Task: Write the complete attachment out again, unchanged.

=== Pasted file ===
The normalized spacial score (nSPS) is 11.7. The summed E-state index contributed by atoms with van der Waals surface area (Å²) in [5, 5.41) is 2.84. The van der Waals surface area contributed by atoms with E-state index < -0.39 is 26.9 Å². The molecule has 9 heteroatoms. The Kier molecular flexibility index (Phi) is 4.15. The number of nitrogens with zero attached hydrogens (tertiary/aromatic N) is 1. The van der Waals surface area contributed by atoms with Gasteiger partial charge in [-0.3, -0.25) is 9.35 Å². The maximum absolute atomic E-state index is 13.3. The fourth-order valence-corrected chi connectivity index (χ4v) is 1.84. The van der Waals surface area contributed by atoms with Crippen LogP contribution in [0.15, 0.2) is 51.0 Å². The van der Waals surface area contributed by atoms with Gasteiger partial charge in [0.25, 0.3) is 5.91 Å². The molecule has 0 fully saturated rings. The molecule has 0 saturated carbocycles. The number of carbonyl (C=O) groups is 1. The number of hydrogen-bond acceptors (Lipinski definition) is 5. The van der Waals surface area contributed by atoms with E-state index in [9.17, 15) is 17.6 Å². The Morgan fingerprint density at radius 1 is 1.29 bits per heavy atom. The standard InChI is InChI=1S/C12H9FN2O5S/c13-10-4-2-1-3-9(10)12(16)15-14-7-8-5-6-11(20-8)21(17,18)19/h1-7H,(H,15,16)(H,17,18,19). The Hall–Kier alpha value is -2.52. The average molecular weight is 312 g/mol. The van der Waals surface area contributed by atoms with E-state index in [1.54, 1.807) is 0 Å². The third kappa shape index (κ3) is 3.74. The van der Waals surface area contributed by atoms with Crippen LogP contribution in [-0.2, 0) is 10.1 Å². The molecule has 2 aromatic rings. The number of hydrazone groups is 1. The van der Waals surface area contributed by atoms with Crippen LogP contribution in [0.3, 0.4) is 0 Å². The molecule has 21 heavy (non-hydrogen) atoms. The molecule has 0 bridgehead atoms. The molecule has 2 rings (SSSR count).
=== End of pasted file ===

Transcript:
The normalized spacial score (nSPS) is 11.7. The summed E-state index contributed by atoms with van der Waals surface area (Å²) in [5, 5.41) is 2.84. The van der Waals surface area contributed by atoms with E-state index < -0.39 is 26.9 Å². The molecule has 9 heteroatoms. The Kier molecular flexibility index (Phi) is 4.15. The number of nitrogens with zero attached hydrogens (tertiary/aromatic N) is 1. The van der Waals surface area contributed by atoms with Gasteiger partial charge in [-0.3, -0.25) is 9.35 Å². The maximum absolute atomic E-state index is 13.3. The fourth-order valence-corrected chi connectivity index (χ4v) is 1.84. The van der Waals surface area contributed by atoms with Crippen LogP contribution in [0.15, 0.2) is 51.0 Å². The van der Waals surface area contributed by atoms with Gasteiger partial charge in [0.25, 0.3) is 5.91 Å². The molecule has 0 fully saturated rings. The molecule has 0 saturated carbocycles. The number of carbonyl (C=O) groups is 1. The number of hydrogen-bond acceptors (Lipinski definition) is 5. The van der Waals surface area contributed by atoms with E-state index in [9.17, 15) is 17.6 Å². The Morgan fingerprint density at radius 1 is 1.29 bits per heavy atom. The standard InChI is InChI=1S/C12H9FN2O5S/c13-10-4-2-1-3-9(10)12(16)15-14-7-8-5-6-11(20-8)21(17,18)19/h1-7H,(H,15,16)(H,17,18,19). The Hall–Kier alpha value is -2.52. The average molecular weight is 312 g/mol. The van der Waals surface area contributed by atoms with E-state index in [1.54, 1.807) is 0 Å². The third kappa shape index (κ3) is 3.74. The van der Waals surface area contributed by atoms with Crippen LogP contribution in [-0.2, 0) is 10.1 Å². The molecule has 2 aromatic rings. The number of hydrazone groups is 1. The van der Waals surface area contributed by atoms with Crippen LogP contribution in [0.3, 0.4) is 0 Å². The molecule has 21 heavy (non-hydrogen) atoms. The molecule has 0 bridgehead atoms. The molecule has 2 rings (SSSR count).